Bill Callahan with Marisa Anderson @ First Parish Church
doors at 7:30pm
$40 day of show
$2 off for SPACE members
425 Congress St
Due to overwhelming demand, we are moving this show to First Parish Church at 425 Congress St. All tickets will be honored and new tickets will be released to the general public on Friday, 3/17 at 10am. SPACE members can get tickets through the exclusive pre-sale on Thursday, 3/16 at 10am.
SPACE members, please note that “admit one” member passes cannot be used for this event as it is an offsite event. Thank you for your understanding.
The gothic folk songwriting legend makes his SPACE debut, playing his first show in Maine in two decades, with special guest Jim White on drums.
“And we’re coming out of dreams / And we’re coming back to dreams” is the first thing you hear Bill say as you remake your acquaintance on YTI⅃AƎЯ. Right out the gate, he’s standing in two places at once: meeting up with old friends behind the scenes and encountering them on the record, finding himself coming round the bend and then again as someone else on down the line. Like the character actor he played on Gold Record, writing stories about other people, telling jokes about everyone, and in singing them, becoming the songs.
“You do what you’ve got to do / To see the picture.” Bill’s got a full band sound going on this one, with him and Matt Kinsey on guitars, Emmett Kelly on bass and backing vocals, Sarah Ann Phillips on B3, piano and backing vocals and Jim White on drums. Jim and Matt sing on one song, too, and some other singers come in, too. Bill plays some synth here and there, and Carl Smith drifts in and out of the picture with his contra alto clarinet, as do Mike St. Clair and Derek Phelps on brass. Somehow in between them all, you might think you hear the distant sound of a steel guitar. And you might—but you might not, too. In this company, Bill continues his journey, tunneling underneath the weathered exterior of what seems to be and into the more nuanced life everything takes on in the dark. With Bill’s voice making the extraordinary leaps and bounds that measure the lives of the songs, the band follow him through passages that seem to invent themselves; other times playing with deeply soulful grooves and/or desperate intensity, as these moments come and go. There’s nothing they can’t do.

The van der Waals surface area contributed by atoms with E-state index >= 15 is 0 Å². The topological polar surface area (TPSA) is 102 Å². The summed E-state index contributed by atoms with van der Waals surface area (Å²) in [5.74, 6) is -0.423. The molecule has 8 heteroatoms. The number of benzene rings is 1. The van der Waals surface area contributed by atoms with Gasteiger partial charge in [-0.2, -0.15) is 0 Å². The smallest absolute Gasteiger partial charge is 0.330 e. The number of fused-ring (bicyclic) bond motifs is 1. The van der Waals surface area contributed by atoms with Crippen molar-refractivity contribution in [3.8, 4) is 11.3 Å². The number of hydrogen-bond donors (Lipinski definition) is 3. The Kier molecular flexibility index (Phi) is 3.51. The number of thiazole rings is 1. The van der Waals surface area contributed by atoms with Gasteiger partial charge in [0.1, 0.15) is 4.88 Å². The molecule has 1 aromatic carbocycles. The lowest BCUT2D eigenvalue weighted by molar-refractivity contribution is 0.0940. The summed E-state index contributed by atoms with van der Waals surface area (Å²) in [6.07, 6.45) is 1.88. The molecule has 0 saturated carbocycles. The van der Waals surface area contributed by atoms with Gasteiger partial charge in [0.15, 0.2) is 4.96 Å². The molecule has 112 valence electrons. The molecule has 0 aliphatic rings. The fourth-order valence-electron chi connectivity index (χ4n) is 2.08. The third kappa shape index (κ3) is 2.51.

“I wrote this song in five and forever / I’m writing it right now,” Bill sings on “Natural Information”—an admission of the everyday alchemy he’s forever trafficking in. Time passes, triangulating the encounters that went into any one record with two out of any three others, all of it made flesh, new constitution, in our stereo speakers. If every album is its own life, it stands to reason that they’re invariably passing in the night. Cascading images flowing from the stream of consciousness. Turning like pages from the journal, unspeakably personal, then suddenly become tall tales, like a book pulled off the shelf, completely unbound. Headlines flow through. Mirror images, mirthful ones. Bill’s lyrics strain at the lines on the page, not content to separate the printing of the fact from the myth or be confined to ink on paper. They want to fly free. And they do.
“I realize now that dreams are real.” On YTI⅃AƎЯ’s inner sleeve, alongside his lyrics, Bill celebrates the “exhilaration and dread” of cover artist Paul Ryan’s paintings. Paul’s another one met up with again down the road, his indelible cover imagery on Apocalypse and Dream River now an axis of meaning in the Callahanian world—and in the bright colors found in these new images, a parallel to Bill’s recognitions here. “A breath of exquisite air as we come up from drowning”, sounds like the desired hope for those hearing the songs of YTI⅃AƎЯ.
Marisa Anderson channels the history of the guitar and stretches the boundaries of tradition. Her deeply original work applies elements of minimalism, electronic music, drone and 20th century classical music to compositions based on blues, jazz, gospel and country music, re-imagining the landscape of American music. The New Yorker calls Anderson ‘one of the most distinctive guitar players of her generation’, while NPR refers to her as among ‘this era’s most powerful players’ . Her work has been featured in Billboard, Rolling Stone, NPR, SPIN, Pitchfork, the BBC and The Wire. Festival appearances include Big Ears, Pitchfork Midwinter, Le Guess Who and the Copenhagen Jazz Festival.
Anderson’s discography includes six solo records and multiple collaborations. Her latest release, Still, Here was released to wide critical acclaim in September 2022 . Anderson is sought after as a collaborator and composer, recording 2020’s The Quickening with Jim White (Dirty Three) and 2021’s Lost Futures with guitarist William Tyler, and contributing to recordings by Matmos, Tara Jane O’Neil, Beth Ditto, Sharon Van Etten and Circuit Des Yeux among others. She creates music for films and soundtracks, most recently contributing the score for A Perfect Day For Caribou which premiered in 2022 at the Locarno Film Festival.